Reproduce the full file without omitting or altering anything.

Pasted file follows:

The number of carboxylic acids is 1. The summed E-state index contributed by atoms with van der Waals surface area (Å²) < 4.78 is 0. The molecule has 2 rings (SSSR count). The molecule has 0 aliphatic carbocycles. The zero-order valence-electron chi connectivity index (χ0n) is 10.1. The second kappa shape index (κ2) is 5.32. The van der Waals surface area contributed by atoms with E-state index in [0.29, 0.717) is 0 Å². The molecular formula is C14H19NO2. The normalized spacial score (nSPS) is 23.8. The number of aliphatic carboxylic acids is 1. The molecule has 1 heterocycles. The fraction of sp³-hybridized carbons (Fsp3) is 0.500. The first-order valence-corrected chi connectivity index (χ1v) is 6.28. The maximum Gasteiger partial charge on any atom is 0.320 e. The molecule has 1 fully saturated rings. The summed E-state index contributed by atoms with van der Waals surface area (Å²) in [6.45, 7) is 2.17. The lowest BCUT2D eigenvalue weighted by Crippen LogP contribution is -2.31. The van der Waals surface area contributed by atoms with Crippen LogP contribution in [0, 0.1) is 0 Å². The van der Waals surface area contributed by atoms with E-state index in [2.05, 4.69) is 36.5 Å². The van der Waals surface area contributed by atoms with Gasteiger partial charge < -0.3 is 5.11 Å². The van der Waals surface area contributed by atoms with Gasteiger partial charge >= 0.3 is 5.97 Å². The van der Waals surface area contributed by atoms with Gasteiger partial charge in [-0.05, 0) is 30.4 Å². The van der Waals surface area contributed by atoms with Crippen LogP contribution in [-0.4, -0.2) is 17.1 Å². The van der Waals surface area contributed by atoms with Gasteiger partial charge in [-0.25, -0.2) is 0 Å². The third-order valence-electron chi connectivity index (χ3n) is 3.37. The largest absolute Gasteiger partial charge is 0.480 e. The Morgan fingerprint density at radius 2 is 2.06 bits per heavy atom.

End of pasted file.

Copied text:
The number of carboxylic acids is 1. The summed E-state index contributed by atoms with van der Waals surface area (Å²) < 4.78 is 0. The molecule has 2 rings (SSSR count). The molecule has 0 aliphatic carbocycles. The zero-order valence-electron chi connectivity index (χ0n) is 10.1. The second kappa shape index (κ2) is 5.32. The van der Waals surface area contributed by atoms with E-state index in [0.29, 0.717) is 0 Å². The molecular formula is C14H19NO2. The normalized spacial score (nSPS) is 23.8. The number of aliphatic carboxylic acids is 1. The molecule has 1 heterocycles. The fraction of sp³-hybridized carbons (Fsp3) is 0.500. The first-order valence-corrected chi connectivity index (χ1v) is 6.28. The maximum Gasteiger partial charge on any atom is 0.320 e. The molecule has 1 fully saturated rings. The summed E-state index contributed by atoms with van der Waals surface area (Å²) in [6.45, 7) is 2.17. The lowest BCUT2D eigenvalue weighted by Crippen LogP contribution is -2.31. The van der Waals surface area contributed by atoms with Crippen LogP contribution in [0, 0.1) is 0 Å². The van der Waals surface area contributed by atoms with E-state index in [2.05, 4.69) is 36.5 Å². The van der Waals surface area contributed by atoms with Gasteiger partial charge < -0.3 is 5.11 Å². The van der Waals surface area contributed by atoms with Gasteiger partial charge >= 0.3 is 5.97 Å². The van der Waals surface area contributed by atoms with Gasteiger partial charge in [-0.05, 0) is 30.4 Å². The van der Waals surface area contributed by atoms with Crippen LogP contribution in [-0.4, -0.2) is 17.1 Å². The van der Waals surface area contributed by atoms with Gasteiger partial charge in [-0.25, -0.2) is 0 Å². The third-order valence-electron chi connectivity index (χ3n) is 3.37. The largest absolute Gasteiger partial charge is 0.480 e. The Morgan fingerprint density at radius 2 is 2.06 bits per heavy atom.